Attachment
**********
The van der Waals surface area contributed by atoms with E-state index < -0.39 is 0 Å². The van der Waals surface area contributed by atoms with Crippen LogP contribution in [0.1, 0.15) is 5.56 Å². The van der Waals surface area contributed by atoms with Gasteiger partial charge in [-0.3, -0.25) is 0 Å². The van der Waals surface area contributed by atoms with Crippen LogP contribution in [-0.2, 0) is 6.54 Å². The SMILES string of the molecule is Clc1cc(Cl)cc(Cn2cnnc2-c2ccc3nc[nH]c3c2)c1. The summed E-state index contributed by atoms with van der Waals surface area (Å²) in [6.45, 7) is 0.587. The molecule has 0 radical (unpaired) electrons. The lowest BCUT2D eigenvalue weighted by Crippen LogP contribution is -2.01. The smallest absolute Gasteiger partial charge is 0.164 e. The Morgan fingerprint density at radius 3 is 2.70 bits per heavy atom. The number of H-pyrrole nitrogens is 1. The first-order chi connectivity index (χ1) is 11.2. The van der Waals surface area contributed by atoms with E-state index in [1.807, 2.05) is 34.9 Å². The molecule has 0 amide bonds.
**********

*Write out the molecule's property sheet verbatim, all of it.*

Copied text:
The van der Waals surface area contributed by atoms with E-state index < -0.39 is 0 Å². The van der Waals surface area contributed by atoms with Crippen LogP contribution in [0.1, 0.15) is 5.56 Å². The van der Waals surface area contributed by atoms with Gasteiger partial charge in [-0.3, -0.25) is 0 Å². The van der Waals surface area contributed by atoms with Crippen LogP contribution in [-0.2, 0) is 6.54 Å². The SMILES string of the molecule is Clc1cc(Cl)cc(Cn2cnnc2-c2ccc3nc[nH]c3c2)c1. The summed E-state index contributed by atoms with van der Waals surface area (Å²) in [6.45, 7) is 0.587. The molecule has 0 radical (unpaired) electrons. The lowest BCUT2D eigenvalue weighted by Crippen LogP contribution is -2.01. The smallest absolute Gasteiger partial charge is 0.164 e. The Morgan fingerprint density at radius 3 is 2.70 bits per heavy atom. The number of H-pyrrole nitrogens is 1. The first-order chi connectivity index (χ1) is 11.2. The van der Waals surface area contributed by atoms with E-state index in [1.807, 2.05) is 34.9 Å². The molecule has 0 amide bonds.